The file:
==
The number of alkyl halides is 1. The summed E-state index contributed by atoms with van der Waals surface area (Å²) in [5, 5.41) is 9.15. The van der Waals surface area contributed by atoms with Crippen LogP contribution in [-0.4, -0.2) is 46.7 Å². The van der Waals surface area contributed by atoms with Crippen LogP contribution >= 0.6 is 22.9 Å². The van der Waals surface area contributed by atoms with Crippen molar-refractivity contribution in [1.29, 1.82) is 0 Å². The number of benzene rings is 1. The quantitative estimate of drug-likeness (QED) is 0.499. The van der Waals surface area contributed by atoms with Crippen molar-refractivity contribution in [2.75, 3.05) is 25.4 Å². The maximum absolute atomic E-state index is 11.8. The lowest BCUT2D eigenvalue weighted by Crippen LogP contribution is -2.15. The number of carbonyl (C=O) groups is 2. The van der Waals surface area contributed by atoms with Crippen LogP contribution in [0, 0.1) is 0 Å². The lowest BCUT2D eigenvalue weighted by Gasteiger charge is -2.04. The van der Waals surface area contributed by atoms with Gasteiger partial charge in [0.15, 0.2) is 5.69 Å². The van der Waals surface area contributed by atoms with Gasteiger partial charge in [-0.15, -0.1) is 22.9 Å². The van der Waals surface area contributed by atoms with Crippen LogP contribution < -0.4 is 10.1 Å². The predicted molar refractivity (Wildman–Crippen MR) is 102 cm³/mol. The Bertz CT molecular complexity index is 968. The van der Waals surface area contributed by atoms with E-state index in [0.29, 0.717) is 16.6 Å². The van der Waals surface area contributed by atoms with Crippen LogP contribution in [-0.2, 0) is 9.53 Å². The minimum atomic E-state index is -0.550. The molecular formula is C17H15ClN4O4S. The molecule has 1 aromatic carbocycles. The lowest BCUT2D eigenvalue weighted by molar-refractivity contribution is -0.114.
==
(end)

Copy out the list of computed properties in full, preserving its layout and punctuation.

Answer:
The number of alkyl halides is 1. The summed E-state index contributed by atoms with van der Waals surface area (Å²) in [5, 5.41) is 9.15. The van der Waals surface area contributed by atoms with Crippen LogP contribution in [-0.4, -0.2) is 46.7 Å². The van der Waals surface area contributed by atoms with Crippen LogP contribution >= 0.6 is 22.9 Å². The van der Waals surface area contributed by atoms with Crippen molar-refractivity contribution in [1.29, 1.82) is 0 Å². The number of benzene rings is 1. The quantitative estimate of drug-likeness (QED) is 0.499. The van der Waals surface area contributed by atoms with Crippen molar-refractivity contribution in [2.75, 3.05) is 25.4 Å². The maximum absolute atomic E-state index is 11.8. The lowest BCUT2D eigenvalue weighted by Crippen LogP contribution is -2.15. The number of carbonyl (C=O) groups is 2. The van der Waals surface area contributed by atoms with Crippen LogP contribution in [0, 0.1) is 0 Å². The lowest BCUT2D eigenvalue weighted by Gasteiger charge is -2.04. The van der Waals surface area contributed by atoms with Gasteiger partial charge in [0.15, 0.2) is 5.69 Å². The van der Waals surface area contributed by atoms with Gasteiger partial charge in [-0.15, -0.1) is 22.9 Å². The van der Waals surface area contributed by atoms with Crippen LogP contribution < -0.4 is 10.1 Å². The predicted molar refractivity (Wildman–Crippen MR) is 102 cm³/mol. The Bertz CT molecular complexity index is 968. The van der Waals surface area contributed by atoms with E-state index in [0.29, 0.717) is 16.6 Å². The van der Waals surface area contributed by atoms with Crippen LogP contribution in [-0.2, 0) is 9.53 Å². The minimum atomic E-state index is -0.550. The molecular formula is C17H15ClN4O4S. The molecule has 1 aromatic carbocycles. The lowest BCUT2D eigenvalue weighted by molar-refractivity contribution is -0.114.